Cultural Engineering Group

Services & Ressources en ingénierie culturelle

Cities: Living Labs for Culture? Case studies from Asia and Europe


‘Creative cities’ and ‘capitals of culture’ that have emerged across Asia and Europe attest to the growing importance of these dynamic new centres of arts and creativity. Looking at themes such as cultural and technological innovation, arts leadership, community engagement, and cultural policy at the city level, the Asia-Europe Foundation (ASEF) launched the publication Cities: Living Labs for Culture? Case Studies from Asia and Europe. The publication showcases 27 innovative examples of policy and practice drawing from the experiences of over 40 cities in Asia and Europe. The first four sections of the publication address the following themes: culture and policymaking in the city; role of cultural institutions in today’s cities; arts leadership; and capitals of culture. Each section begins with an introductory essay by a cultural expert. The essays set out the issues and challenges at hand, while also articulating ideas for policymakers and the sector. The essays are followed by six case studies, three each from Asia and Europe.

The fifth and last section of the publication focuses on case studies from Korea, the host of the 8th ASEF Public Forum on Creative Cities in Asia and Europe (24 November 2015, Asia Culture Center, Gwangju, Korea) and that of the upcoming 7th ASEM Culture Ministers’ Meeting – ASEM CMM7 (22 – 24 June 2016, Gwangju, Korea). The variety of cases in this publication offers good opportunities for knowledge exchange between cities in Asia and Europe and provides learning arenas for artists, arts managers, educators, urban planners as well as public sector representatives.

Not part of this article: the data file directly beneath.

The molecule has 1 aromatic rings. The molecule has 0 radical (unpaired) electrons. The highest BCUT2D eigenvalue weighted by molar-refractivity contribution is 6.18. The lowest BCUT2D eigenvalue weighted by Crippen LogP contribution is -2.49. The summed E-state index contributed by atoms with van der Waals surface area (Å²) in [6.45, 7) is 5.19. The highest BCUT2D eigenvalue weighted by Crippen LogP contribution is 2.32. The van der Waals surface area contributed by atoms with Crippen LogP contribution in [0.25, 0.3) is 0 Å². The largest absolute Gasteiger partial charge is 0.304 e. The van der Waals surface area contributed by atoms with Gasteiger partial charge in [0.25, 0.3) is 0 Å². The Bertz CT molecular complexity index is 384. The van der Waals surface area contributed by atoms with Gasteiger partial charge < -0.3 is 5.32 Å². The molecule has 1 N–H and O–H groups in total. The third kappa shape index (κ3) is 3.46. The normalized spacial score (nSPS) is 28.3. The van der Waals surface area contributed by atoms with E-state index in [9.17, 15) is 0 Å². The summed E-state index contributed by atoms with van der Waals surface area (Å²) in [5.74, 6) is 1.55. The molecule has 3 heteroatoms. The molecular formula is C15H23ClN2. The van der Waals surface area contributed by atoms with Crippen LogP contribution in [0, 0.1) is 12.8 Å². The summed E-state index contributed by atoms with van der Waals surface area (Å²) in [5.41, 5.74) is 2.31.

Published by Asia-Europe Foundation (ASEF), 2015, 113 pages, ISBN: 978-981-09-7050-5

The publication is available online at:


Filed under: Expériences, Gouvernances, Ingénieries, Ressources, , , , ,

The Future of Cultural and Creative Industries in Europe : promoting smart, sustainable, inclusive growth

The cultural and creative sectors are a significant driver of growth and jobs in Europe. They offer a key source of creativity and innovation, as well as contributing significantly to social cohesion and well-being. Cultural and creative industries employ millions of people across the EU-27, contribute a substantial share to EU GDP and grow faster than the rest of the economy. In 2009, at EU-27 level, 3.6 million people were employed in the five main cultural sectors of economic activity, representing 1.7% of total employment, with the proportion of women working in the cultural sector being higher than in total employment.

The European Union’s objective of smart, sustainable and inclusive growth is at the heart of the Europe 2020 Strategy, a policy approach that will help Europe find innovative solutions in challenging times. Against this background, cultural statistics can serve to support the growing interest of policy-makers in culture and its role in society, the economy and the cohesiveness of Europe. As such, with a view to improve data collection and improve reliable statistics at the European level, the Working Group ESSnet-Culture was set up, publishing their final report in October 2012 which details their work on cultural statistics.

Furthermore, the EU’s Culture Programme (2007-2013), with a budget of €400m for projects and initiatives, sought to celebrate Europe’s cultural diversity and enhance its shared cultural heritage through the development of cross-border co-operation between cultural operators and institutions. The key objectives of promoting the cross-border mobility of those working in the cultural sector are to encourage the transnational circulation of cultural and artistic output and to foster intercultural dialogue.